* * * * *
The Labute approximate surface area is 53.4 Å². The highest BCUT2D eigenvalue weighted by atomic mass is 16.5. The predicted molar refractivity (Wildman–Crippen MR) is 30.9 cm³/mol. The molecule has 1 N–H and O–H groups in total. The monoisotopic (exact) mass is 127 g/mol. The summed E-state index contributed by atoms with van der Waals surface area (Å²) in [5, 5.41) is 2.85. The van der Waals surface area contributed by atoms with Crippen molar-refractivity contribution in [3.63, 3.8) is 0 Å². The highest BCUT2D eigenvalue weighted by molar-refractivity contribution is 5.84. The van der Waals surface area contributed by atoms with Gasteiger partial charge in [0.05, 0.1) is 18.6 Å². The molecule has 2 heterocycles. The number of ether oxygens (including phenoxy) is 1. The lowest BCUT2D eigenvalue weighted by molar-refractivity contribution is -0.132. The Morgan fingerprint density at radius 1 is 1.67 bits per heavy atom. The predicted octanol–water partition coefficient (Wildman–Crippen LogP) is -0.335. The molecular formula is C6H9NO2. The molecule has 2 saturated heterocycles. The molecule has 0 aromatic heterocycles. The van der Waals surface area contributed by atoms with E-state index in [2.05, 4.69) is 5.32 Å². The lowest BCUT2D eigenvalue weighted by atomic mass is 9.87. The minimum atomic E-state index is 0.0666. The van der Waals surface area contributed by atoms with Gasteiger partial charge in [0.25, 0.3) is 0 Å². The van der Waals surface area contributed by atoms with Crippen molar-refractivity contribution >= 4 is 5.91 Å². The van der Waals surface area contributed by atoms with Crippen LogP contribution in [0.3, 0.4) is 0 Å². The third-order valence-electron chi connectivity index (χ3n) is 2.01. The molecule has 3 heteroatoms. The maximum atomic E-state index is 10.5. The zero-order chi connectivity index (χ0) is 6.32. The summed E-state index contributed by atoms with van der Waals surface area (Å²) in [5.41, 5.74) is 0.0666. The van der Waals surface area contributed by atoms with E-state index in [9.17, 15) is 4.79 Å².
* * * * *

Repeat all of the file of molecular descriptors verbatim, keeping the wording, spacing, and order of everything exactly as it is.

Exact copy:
The Labute approximate surface area is 53.4 Å². The highest BCUT2D eigenvalue weighted by atomic mass is 16.5. The predicted molar refractivity (Wildman–Crippen MR) is 30.9 cm³/mol. The molecule has 1 N–H and O–H groups in total. The monoisotopic (exact) mass is 127 g/mol. The summed E-state index contributed by atoms with van der Waals surface area (Å²) in [5, 5.41) is 2.85. The van der Waals surface area contributed by atoms with Crippen molar-refractivity contribution in [3.63, 3.8) is 0 Å². The highest BCUT2D eigenvalue weighted by molar-refractivity contribution is 5.84. The van der Waals surface area contributed by atoms with Gasteiger partial charge in [0.05, 0.1) is 18.6 Å². The molecule has 2 heterocycles. The number of ether oxygens (including phenoxy) is 1. The lowest BCUT2D eigenvalue weighted by molar-refractivity contribution is -0.132. The Morgan fingerprint density at radius 1 is 1.67 bits per heavy atom. The predicted octanol–water partition coefficient (Wildman–Crippen LogP) is -0.335. The molecular formula is C6H9NO2. The molecule has 2 saturated heterocycles. The molecule has 0 aromatic heterocycles. The van der Waals surface area contributed by atoms with E-state index in [2.05, 4.69) is 5.32 Å². The lowest BCUT2D eigenvalue weighted by atomic mass is 9.87. The minimum atomic E-state index is 0.0666. The van der Waals surface area contributed by atoms with Gasteiger partial charge in [0.25, 0.3) is 0 Å². The van der Waals surface area contributed by atoms with Crippen molar-refractivity contribution >= 4 is 5.91 Å². The van der Waals surface area contributed by atoms with Crippen LogP contribution in [0.3, 0.4) is 0 Å². The third-order valence-electron chi connectivity index (χ3n) is 2.01. The molecule has 3 heteroatoms. The maximum atomic E-state index is 10.5. The zero-order chi connectivity index (χ0) is 6.32. The summed E-state index contributed by atoms with van der Waals surface area (Å²) in [5.41, 5.74) is 0.0666. The van der Waals surface area contributed by atoms with E-state index in [9.17, 15) is 4.79 Å².